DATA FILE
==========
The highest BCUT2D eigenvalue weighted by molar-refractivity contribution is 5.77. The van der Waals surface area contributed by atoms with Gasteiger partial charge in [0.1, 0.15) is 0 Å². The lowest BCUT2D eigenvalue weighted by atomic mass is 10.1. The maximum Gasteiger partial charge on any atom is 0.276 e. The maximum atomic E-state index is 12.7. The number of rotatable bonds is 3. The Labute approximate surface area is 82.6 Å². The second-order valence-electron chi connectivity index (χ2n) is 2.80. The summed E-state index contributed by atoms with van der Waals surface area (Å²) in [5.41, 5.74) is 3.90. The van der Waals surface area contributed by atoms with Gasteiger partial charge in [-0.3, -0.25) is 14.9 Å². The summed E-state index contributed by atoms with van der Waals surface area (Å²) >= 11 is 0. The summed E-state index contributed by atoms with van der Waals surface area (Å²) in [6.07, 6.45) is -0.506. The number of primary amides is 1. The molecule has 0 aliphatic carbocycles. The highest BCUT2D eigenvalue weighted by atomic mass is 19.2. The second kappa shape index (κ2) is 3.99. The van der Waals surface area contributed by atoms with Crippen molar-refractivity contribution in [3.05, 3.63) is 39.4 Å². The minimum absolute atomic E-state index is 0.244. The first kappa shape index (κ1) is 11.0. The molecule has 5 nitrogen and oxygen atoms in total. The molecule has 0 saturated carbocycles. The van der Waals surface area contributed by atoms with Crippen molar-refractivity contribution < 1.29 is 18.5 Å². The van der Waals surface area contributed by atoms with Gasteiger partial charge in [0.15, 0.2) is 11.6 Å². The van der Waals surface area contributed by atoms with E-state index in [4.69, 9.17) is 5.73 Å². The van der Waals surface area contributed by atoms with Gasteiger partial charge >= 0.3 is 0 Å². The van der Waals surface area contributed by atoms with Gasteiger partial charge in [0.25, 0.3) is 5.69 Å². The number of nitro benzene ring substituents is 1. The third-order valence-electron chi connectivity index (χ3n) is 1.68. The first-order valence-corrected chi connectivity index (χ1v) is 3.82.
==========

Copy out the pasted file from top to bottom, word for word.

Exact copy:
The highest BCUT2D eigenvalue weighted by molar-refractivity contribution is 5.77. The van der Waals surface area contributed by atoms with Gasteiger partial charge in [0.1, 0.15) is 0 Å². The lowest BCUT2D eigenvalue weighted by atomic mass is 10.1. The maximum Gasteiger partial charge on any atom is 0.276 e. The maximum atomic E-state index is 12.7. The number of rotatable bonds is 3. The Labute approximate surface area is 82.6 Å². The second-order valence-electron chi connectivity index (χ2n) is 2.80. The summed E-state index contributed by atoms with van der Waals surface area (Å²) in [5.41, 5.74) is 3.90. The van der Waals surface area contributed by atoms with Gasteiger partial charge in [-0.3, -0.25) is 14.9 Å². The summed E-state index contributed by atoms with van der Waals surface area (Å²) >= 11 is 0. The summed E-state index contributed by atoms with van der Waals surface area (Å²) in [6.07, 6.45) is -0.506. The number of primary amides is 1. The molecule has 0 aliphatic carbocycles. The highest BCUT2D eigenvalue weighted by atomic mass is 19.2. The second kappa shape index (κ2) is 3.99. The van der Waals surface area contributed by atoms with Crippen molar-refractivity contribution in [3.05, 3.63) is 39.4 Å². The minimum absolute atomic E-state index is 0.244. The first kappa shape index (κ1) is 11.0. The molecule has 5 nitrogen and oxygen atoms in total. The molecule has 0 saturated carbocycles. The van der Waals surface area contributed by atoms with Crippen molar-refractivity contribution < 1.29 is 18.5 Å². The van der Waals surface area contributed by atoms with Gasteiger partial charge in [0.15, 0.2) is 11.6 Å². The van der Waals surface area contributed by atoms with E-state index in [4.69, 9.17) is 5.73 Å². The van der Waals surface area contributed by atoms with Gasteiger partial charge >= 0.3 is 0 Å². The van der Waals surface area contributed by atoms with Gasteiger partial charge in [0.25, 0.3) is 5.69 Å². The number of nitro benzene ring substituents is 1. The third-order valence-electron chi connectivity index (χ3n) is 1.68. The first-order valence-corrected chi connectivity index (χ1v) is 3.82.